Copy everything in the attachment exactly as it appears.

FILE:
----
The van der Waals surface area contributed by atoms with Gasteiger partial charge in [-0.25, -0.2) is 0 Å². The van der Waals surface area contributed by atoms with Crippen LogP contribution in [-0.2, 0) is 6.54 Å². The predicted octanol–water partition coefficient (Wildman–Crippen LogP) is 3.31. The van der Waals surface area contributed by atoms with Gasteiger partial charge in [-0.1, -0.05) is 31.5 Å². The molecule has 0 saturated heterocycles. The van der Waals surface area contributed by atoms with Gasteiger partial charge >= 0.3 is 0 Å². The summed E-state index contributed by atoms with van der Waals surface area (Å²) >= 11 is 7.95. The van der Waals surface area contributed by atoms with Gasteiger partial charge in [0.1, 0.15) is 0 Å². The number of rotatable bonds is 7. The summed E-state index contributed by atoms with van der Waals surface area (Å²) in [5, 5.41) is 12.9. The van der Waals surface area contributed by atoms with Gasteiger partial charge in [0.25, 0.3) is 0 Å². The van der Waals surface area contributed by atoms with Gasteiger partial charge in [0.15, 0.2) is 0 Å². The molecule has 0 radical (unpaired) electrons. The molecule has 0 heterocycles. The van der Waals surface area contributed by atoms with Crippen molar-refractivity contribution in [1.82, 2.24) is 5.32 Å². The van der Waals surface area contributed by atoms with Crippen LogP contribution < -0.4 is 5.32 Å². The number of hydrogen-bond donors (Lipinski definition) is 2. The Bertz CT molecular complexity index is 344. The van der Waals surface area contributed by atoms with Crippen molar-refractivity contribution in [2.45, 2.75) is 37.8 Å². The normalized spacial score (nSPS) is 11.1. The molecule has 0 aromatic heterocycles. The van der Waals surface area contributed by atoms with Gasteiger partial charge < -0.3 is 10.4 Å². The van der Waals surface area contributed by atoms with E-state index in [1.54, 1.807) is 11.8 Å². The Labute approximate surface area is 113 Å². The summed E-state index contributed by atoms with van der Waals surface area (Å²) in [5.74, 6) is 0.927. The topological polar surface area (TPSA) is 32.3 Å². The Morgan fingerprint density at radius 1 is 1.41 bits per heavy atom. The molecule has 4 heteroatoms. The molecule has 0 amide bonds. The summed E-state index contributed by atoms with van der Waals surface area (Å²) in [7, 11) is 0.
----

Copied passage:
The van der Waals surface area contributed by atoms with Gasteiger partial charge in [-0.25, -0.2) is 0 Å². The van der Waals surface area contributed by atoms with Crippen LogP contribution in [-0.2, 0) is 6.54 Å². The predicted octanol–water partition coefficient (Wildman–Crippen LogP) is 3.31. The van der Waals surface area contributed by atoms with Gasteiger partial charge in [-0.1, -0.05) is 31.5 Å². The molecule has 0 saturated heterocycles. The van der Waals surface area contributed by atoms with Gasteiger partial charge >= 0.3 is 0 Å². The summed E-state index contributed by atoms with van der Waals surface area (Å²) >= 11 is 7.95. The van der Waals surface area contributed by atoms with Gasteiger partial charge in [0.1, 0.15) is 0 Å². The number of rotatable bonds is 7. The summed E-state index contributed by atoms with van der Waals surface area (Å²) in [5, 5.41) is 12.9. The van der Waals surface area contributed by atoms with Gasteiger partial charge in [0.25, 0.3) is 0 Å². The van der Waals surface area contributed by atoms with Gasteiger partial charge in [0.15, 0.2) is 0 Å². The molecule has 0 radical (unpaired) electrons. The molecule has 0 heterocycles. The van der Waals surface area contributed by atoms with Crippen molar-refractivity contribution in [1.82, 2.24) is 5.32 Å². The van der Waals surface area contributed by atoms with Crippen LogP contribution < -0.4 is 5.32 Å². The number of hydrogen-bond donors (Lipinski definition) is 2. The Bertz CT molecular complexity index is 344. The van der Waals surface area contributed by atoms with Crippen molar-refractivity contribution in [2.45, 2.75) is 37.8 Å². The normalized spacial score (nSPS) is 11.1. The molecule has 0 aromatic heterocycles. The van der Waals surface area contributed by atoms with Gasteiger partial charge < -0.3 is 10.4 Å². The van der Waals surface area contributed by atoms with E-state index in [1.54, 1.807) is 11.8 Å². The Labute approximate surface area is 113 Å². The summed E-state index contributed by atoms with van der Waals surface area (Å²) in [5.74, 6) is 0.927. The topological polar surface area (TPSA) is 32.3 Å². The Morgan fingerprint density at radius 1 is 1.41 bits per heavy atom. The molecule has 4 heteroatoms. The molecule has 0 amide bonds. The summed E-state index contributed by atoms with van der Waals surface area (Å²) in [7, 11) is 0.